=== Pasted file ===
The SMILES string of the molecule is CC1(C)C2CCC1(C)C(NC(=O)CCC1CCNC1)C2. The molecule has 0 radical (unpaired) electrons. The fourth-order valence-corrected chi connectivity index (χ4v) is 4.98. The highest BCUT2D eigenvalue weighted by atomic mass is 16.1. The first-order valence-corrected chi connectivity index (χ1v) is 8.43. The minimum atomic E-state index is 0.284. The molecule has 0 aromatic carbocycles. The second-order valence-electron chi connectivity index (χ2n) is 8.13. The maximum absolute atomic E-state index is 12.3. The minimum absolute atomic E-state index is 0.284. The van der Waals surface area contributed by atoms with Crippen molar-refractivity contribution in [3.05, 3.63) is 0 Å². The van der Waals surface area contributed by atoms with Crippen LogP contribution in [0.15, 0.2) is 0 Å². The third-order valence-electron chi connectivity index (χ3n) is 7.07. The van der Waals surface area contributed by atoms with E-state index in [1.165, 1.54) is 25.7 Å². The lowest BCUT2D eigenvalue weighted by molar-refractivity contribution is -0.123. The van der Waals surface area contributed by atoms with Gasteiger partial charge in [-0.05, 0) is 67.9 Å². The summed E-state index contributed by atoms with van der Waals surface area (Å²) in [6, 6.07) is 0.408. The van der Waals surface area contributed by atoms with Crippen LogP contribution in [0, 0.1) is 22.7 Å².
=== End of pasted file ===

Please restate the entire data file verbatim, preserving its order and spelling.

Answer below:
The SMILES string of the molecule is CC1(C)C2CCC1(C)C(NC(=O)CCC1CCNC1)C2. The molecule has 0 radical (unpaired) electrons. The fourth-order valence-corrected chi connectivity index (χ4v) is 4.98. The highest BCUT2D eigenvalue weighted by atomic mass is 16.1. The first-order valence-corrected chi connectivity index (χ1v) is 8.43. The minimum atomic E-state index is 0.284. The molecule has 0 aromatic carbocycles. The second-order valence-electron chi connectivity index (χ2n) is 8.13. The maximum absolute atomic E-state index is 12.3. The minimum absolute atomic E-state index is 0.284. The van der Waals surface area contributed by atoms with Crippen molar-refractivity contribution in [3.05, 3.63) is 0 Å². The van der Waals surface area contributed by atoms with Crippen LogP contribution in [0.15, 0.2) is 0 Å². The third-order valence-electron chi connectivity index (χ3n) is 7.07. The van der Waals surface area contributed by atoms with E-state index in [1.165, 1.54) is 25.7 Å². The lowest BCUT2D eigenvalue weighted by molar-refractivity contribution is -0.123. The van der Waals surface area contributed by atoms with Gasteiger partial charge in [-0.05, 0) is 67.9 Å². The summed E-state index contributed by atoms with van der Waals surface area (Å²) in [6, 6.07) is 0.408. The van der Waals surface area contributed by atoms with Crippen LogP contribution in [0, 0.1) is 22.7 Å².